Demonstrators from groups including the Oakland County Republican Party and Moms for America denounced the challenge, which they said was divisive and sent the wrong message about race relations, history and culture. 

"These racially dividing initiatives … are wrong, period," said Debbie Kraulidis, a leader with the national Moms for America, during a press conference that accompanied the protest held before the board meeting.  

Oakland County Republican Party chairman Rocky Raczkowski added: "Don’t indoctrinate. Educate."

District officials said protesters were not looking at all parts of the challenge and taking individual sections out of context.

District officials said the equity challenge should be considered as a whole and not by its individual parts. "It never was intended to stand alone because absent the context of the dialogue, individual (statements) could be misinterpreted or even misrepresented," said district superintendent Chris Delgado at the school board meeting Tuesday.

"It never was intended to stand alone because absent the context of the dialogue, individual (statements) could be misinterpreted or even misrepresented," Delgado said.

Weems during the meeting said the district had received complaints about the challenge but the administration planned to continue its efforts to bolster diversity, equity and inclusion.

"As we become increasingly diverse in our society and as the world continues to change, it is important to become culturally competent to effectively live and collaborate with people of different racial cultural and ethnic backgrounds," Weems said. "I appreciate that some people in our community, and certainly members outside of our community, may feel differently. But this is why we’ve developed, in connection with our community, our strategy."

Over nearly three hours of public comment, dozens backed or thanked the district. Some who spoke carried purple paper hearts with messages such as "truth" and "respect."

"This is only the beginning of a much-needed conversation and I really appreciate your efforts in striving towards values that reflect our diverse community," said Eden Joyrich, who graduated from the district.

Jordan Scrimger, another graduate, said she supported having the equity challenge resume.

"Attempting to shut down conversations about race and racism is not the way to end political divisiveness," she told the board.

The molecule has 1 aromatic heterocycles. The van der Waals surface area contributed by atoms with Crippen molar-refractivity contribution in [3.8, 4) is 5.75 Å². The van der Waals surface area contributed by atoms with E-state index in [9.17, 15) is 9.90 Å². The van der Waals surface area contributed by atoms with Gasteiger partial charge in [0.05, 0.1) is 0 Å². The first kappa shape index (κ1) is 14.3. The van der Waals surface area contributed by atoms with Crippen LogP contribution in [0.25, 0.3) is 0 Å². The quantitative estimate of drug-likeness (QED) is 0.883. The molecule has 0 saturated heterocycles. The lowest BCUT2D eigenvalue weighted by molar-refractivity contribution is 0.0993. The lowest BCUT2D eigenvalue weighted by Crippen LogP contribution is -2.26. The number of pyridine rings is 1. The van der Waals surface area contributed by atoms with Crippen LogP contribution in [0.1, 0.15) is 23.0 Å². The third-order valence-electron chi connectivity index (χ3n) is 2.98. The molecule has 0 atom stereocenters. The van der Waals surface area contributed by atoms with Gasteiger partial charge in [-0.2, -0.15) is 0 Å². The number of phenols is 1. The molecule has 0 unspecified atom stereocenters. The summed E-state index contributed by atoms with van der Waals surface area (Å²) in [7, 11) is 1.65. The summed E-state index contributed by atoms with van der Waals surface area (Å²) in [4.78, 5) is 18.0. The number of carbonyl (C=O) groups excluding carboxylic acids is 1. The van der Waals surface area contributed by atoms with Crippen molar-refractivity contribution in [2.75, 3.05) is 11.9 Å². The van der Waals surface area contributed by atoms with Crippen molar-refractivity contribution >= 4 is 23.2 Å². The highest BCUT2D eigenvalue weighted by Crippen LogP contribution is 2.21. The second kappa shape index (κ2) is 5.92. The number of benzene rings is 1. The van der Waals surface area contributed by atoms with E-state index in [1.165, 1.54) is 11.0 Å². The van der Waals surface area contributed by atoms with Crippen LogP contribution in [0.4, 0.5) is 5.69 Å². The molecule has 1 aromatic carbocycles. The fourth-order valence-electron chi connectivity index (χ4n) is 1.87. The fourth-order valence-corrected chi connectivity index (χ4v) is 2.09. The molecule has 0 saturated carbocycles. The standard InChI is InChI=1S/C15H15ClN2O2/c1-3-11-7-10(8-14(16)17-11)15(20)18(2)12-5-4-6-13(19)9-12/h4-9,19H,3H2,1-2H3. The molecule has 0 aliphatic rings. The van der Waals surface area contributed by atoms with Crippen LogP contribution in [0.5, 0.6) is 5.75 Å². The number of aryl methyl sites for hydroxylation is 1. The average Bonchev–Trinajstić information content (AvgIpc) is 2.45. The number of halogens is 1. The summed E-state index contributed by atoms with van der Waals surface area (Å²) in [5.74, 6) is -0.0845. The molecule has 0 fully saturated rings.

Other speakers decried the move, questioning both its content and intent.

"It’s not diversity training," Sam Harris said. "It’s programming. It’s brainwashing."

Meanwhile, supporters launched a petition calling for the practice to continue. “We ask that our elected officials be permitted to carry out their sworn duties without threats and intimidation, and without the interference of outsiders with larger agendas to divide us, neighbor against neighbor,” the petition said.

Debates have erupted over critical race theory, a way of thinking about America’s history that centers on the idea that racism is systemic in the nation’s institutions and that they function to maintain the dominance of White people in society. Republican-controlled states have invoked it in legislation restricting how race can be taught in public schools, the Associated Press reported.

Others promote the theory as an academic framework found in legal studies and academia that examines history through the lens of racism. 

Some parents argue it teaches their children to be ashamed, while school districts have defended equity and inclusion programs as attempting to foster greater fairness and inclusion.

The issue and accusations that educators in Michigan's K-12 schools are teaching CRT has divided communities and ended school board meetings.

Last year, state lawmakers introduced legislation that prohibits teaching that any race is inherently superior or inferior to any other, that the United States is a fundamentally racist country and that a person is inherently racist or oppressive based on race.

The bills prompted the Michigan Civil Rights Commission in November to pass a resolution calling for academic freedom and opposition to censorship in state public schools.